- How has your upbringing/schooling shaped how you “read the world?” What biases and lenses do you bring to the classroom? How might we unlearn / work against these biases?
- Which “single stories” were present in your own schooling? Whose truth mattered?
Everyone’s upbringing in schools tend to differ from personal experiences but the biases that we acquire subconsciously shape how we read the world in a negative stereotypical way. For example, my education tended to give a Eurocentric viewpoint even from a young age. When going through elementary school, an importance was placed on the provinces and the capital cities that are prevalent within Canada. I did not receive a formal education on where treaties were, or even what they were until high school. Until this class it would not even cross my mind how Eurocentric our education is, even from such young age. Subconsciously, this would make me believe that Canadian history is more important than a First Nations history. This is a definite lens that I face every day, although I have been trying to unlearn this bias by taking classes in university such as INDG 100. One way you could work against these biases is when teaching always give multiple perspectives, including a First Nations perspective.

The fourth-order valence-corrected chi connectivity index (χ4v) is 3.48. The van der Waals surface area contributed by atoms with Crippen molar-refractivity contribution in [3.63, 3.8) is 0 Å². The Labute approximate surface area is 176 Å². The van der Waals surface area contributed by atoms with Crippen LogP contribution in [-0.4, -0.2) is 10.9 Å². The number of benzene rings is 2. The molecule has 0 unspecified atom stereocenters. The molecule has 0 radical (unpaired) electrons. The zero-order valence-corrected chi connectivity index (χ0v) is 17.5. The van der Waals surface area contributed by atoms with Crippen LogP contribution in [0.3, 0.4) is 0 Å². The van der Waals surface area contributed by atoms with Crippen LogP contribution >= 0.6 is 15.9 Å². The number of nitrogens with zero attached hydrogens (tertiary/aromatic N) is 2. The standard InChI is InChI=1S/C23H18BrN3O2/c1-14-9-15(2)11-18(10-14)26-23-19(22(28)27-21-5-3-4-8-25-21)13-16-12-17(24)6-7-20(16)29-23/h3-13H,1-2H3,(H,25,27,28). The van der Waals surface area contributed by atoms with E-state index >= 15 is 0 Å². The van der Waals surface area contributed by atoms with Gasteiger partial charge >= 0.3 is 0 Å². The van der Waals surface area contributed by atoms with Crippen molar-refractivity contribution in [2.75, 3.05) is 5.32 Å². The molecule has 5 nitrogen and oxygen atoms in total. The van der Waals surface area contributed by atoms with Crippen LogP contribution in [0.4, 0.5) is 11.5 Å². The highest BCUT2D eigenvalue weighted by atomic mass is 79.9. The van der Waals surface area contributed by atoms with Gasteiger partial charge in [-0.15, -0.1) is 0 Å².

In the ted talk it mentions how impressionable children are from a young age. Therefore, it matters what you teach them starting from kindergarten. If all of a students education throuhgout elementary school has a highlight on a Eurocentric viewpoints, the impression on the student is that, this viewpoint is more important and is the truth that mattered more. If both perspectives were actively taught, there would not be single stories.